The great age of language design, already waning in the 80’s declined in the 1990s. Okay, so I mean Java appeared in 1995, a creation of Sun Microsystems (now Oracle), and has been successful. BUT, at the time the thinking was it would be able to displace many of the ingrained languages, in their specific domains. This never really happened. Many universities took to teaching Java, but by the early 2000s, this trend had already started to reverse.
The greatest contribution of the 90’s was likely Python. Python, developed by Guido van Rossum, first appeared in 1991. Although not a “compiled” language, it was easy to learn, and extend.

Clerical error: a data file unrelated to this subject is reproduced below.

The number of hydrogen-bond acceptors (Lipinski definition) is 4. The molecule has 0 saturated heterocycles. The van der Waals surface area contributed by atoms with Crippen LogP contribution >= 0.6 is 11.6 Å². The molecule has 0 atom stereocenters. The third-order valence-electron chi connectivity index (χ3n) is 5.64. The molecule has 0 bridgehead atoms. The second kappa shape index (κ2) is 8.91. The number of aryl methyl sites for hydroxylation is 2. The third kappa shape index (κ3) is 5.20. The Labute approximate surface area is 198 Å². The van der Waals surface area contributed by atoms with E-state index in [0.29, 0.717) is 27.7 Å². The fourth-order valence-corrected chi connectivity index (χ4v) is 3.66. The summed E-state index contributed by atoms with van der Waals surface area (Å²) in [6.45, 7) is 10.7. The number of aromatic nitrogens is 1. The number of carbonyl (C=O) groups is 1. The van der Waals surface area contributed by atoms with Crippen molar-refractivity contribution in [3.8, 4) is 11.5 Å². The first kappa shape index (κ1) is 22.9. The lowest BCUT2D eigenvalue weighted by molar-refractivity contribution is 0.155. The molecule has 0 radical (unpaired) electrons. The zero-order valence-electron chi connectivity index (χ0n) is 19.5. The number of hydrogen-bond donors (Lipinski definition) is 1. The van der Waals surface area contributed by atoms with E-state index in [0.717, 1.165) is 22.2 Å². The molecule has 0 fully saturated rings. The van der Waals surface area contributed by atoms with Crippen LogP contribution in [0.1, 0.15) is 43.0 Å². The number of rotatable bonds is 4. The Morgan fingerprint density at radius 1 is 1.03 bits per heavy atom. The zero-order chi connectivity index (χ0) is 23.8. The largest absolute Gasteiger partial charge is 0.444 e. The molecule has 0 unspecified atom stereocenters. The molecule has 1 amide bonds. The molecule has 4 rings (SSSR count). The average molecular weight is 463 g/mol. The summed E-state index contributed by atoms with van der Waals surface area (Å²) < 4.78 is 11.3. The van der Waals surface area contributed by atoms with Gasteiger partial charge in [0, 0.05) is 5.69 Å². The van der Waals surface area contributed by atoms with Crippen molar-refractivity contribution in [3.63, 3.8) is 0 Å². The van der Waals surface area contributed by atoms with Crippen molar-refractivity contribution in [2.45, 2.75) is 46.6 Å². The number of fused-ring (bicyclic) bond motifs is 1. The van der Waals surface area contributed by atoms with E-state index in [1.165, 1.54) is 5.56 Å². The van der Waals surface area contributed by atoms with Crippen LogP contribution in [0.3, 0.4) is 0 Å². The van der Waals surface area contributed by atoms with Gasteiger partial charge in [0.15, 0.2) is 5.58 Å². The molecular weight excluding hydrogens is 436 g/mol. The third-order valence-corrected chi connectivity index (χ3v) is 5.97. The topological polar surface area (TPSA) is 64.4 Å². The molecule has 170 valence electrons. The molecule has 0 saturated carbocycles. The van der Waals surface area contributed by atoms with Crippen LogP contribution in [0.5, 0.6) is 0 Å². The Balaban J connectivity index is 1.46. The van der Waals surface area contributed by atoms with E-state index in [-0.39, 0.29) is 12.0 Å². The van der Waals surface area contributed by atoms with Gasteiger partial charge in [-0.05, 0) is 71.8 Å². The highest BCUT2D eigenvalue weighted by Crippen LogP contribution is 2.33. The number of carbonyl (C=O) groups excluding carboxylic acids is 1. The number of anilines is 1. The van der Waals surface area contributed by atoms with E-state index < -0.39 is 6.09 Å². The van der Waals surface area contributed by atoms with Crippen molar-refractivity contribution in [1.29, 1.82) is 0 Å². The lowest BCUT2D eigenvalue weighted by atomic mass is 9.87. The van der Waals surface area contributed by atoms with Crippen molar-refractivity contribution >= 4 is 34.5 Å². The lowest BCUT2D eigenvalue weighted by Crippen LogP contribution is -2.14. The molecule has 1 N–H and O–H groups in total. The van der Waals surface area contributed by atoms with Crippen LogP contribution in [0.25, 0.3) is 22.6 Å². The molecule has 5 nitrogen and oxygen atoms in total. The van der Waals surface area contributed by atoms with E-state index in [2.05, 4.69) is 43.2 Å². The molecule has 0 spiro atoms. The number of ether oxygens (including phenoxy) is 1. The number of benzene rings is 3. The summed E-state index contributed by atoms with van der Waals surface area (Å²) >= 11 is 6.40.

Towards the end of the decade, the C standard moved to C99, incorporating some new data types such as long long, and complex, variable length arrays, and single-line comments in the form of // adopted from C++. Fortran too evolved, with substantial modifications, first to F90, then to F95. Fortran 90 was quite a radical revision for Fortran, one of the most interesting of which may have been the transition from fixed to free-style formatting. F90 also introduced modules, user-defined datatypes, array operations and features (sub-arrays, slicing), pointers, and of course recursion. F95 was in comparison, a minor revision. However the changes made in the 1990’s allowed Fortran to remain relevant as a programming language.